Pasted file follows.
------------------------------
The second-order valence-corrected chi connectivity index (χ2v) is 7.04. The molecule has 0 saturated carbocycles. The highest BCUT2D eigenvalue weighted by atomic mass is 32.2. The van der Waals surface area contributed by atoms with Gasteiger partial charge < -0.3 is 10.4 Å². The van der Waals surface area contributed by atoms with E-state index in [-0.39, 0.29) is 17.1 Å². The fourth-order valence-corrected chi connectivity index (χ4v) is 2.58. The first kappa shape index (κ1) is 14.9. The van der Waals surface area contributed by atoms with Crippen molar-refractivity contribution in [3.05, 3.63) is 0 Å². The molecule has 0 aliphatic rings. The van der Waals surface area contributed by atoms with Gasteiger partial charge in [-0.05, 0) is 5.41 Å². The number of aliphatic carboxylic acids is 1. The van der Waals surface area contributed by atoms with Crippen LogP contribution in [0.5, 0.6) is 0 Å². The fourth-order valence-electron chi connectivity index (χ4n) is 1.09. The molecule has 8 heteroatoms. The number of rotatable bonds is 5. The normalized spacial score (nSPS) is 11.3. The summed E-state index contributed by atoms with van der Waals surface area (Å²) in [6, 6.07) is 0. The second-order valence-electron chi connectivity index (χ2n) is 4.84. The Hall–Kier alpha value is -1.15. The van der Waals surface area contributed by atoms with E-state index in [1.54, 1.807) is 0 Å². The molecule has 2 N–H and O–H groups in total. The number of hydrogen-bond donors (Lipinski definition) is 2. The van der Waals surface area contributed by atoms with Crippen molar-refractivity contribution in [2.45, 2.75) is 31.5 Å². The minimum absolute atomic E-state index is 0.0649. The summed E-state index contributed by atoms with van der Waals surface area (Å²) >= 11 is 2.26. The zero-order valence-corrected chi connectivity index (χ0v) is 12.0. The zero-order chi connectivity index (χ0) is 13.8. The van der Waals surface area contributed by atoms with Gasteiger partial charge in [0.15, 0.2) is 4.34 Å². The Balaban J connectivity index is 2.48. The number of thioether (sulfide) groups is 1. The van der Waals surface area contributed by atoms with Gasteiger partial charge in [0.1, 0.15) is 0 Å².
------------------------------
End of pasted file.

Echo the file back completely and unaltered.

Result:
The second-order valence-corrected chi connectivity index (χ2v) is 7.04. The molecule has 0 saturated carbocycles. The highest BCUT2D eigenvalue weighted by atomic mass is 32.2. The van der Waals surface area contributed by atoms with Gasteiger partial charge < -0.3 is 10.4 Å². The van der Waals surface area contributed by atoms with E-state index in [-0.39, 0.29) is 17.1 Å². The fourth-order valence-corrected chi connectivity index (χ4v) is 2.58. The first kappa shape index (κ1) is 14.9. The van der Waals surface area contributed by atoms with Crippen molar-refractivity contribution in [3.05, 3.63) is 0 Å². The molecule has 0 aliphatic rings. The van der Waals surface area contributed by atoms with Gasteiger partial charge in [-0.05, 0) is 5.41 Å². The number of aliphatic carboxylic acids is 1. The van der Waals surface area contributed by atoms with Crippen LogP contribution in [0.5, 0.6) is 0 Å². The fourth-order valence-electron chi connectivity index (χ4n) is 1.09. The molecule has 8 heteroatoms. The number of rotatable bonds is 5. The normalized spacial score (nSPS) is 11.3. The summed E-state index contributed by atoms with van der Waals surface area (Å²) in [6, 6.07) is 0. The second-order valence-electron chi connectivity index (χ2n) is 4.84. The Hall–Kier alpha value is -1.15. The van der Waals surface area contributed by atoms with E-state index in [1.54, 1.807) is 0 Å². The molecule has 2 N–H and O–H groups in total. The number of hydrogen-bond donors (Lipinski definition) is 2. The van der Waals surface area contributed by atoms with Crippen molar-refractivity contribution in [2.45, 2.75) is 31.5 Å². The minimum absolute atomic E-state index is 0.0649. The summed E-state index contributed by atoms with van der Waals surface area (Å²) >= 11 is 2.26. The zero-order valence-corrected chi connectivity index (χ0v) is 12.0. The zero-order chi connectivity index (χ0) is 13.8. The van der Waals surface area contributed by atoms with Gasteiger partial charge in [0.15, 0.2) is 4.34 Å². The Balaban J connectivity index is 2.48. The number of thioether (sulfide) groups is 1. The van der Waals surface area contributed by atoms with Gasteiger partial charge in [0.1, 0.15) is 0 Å².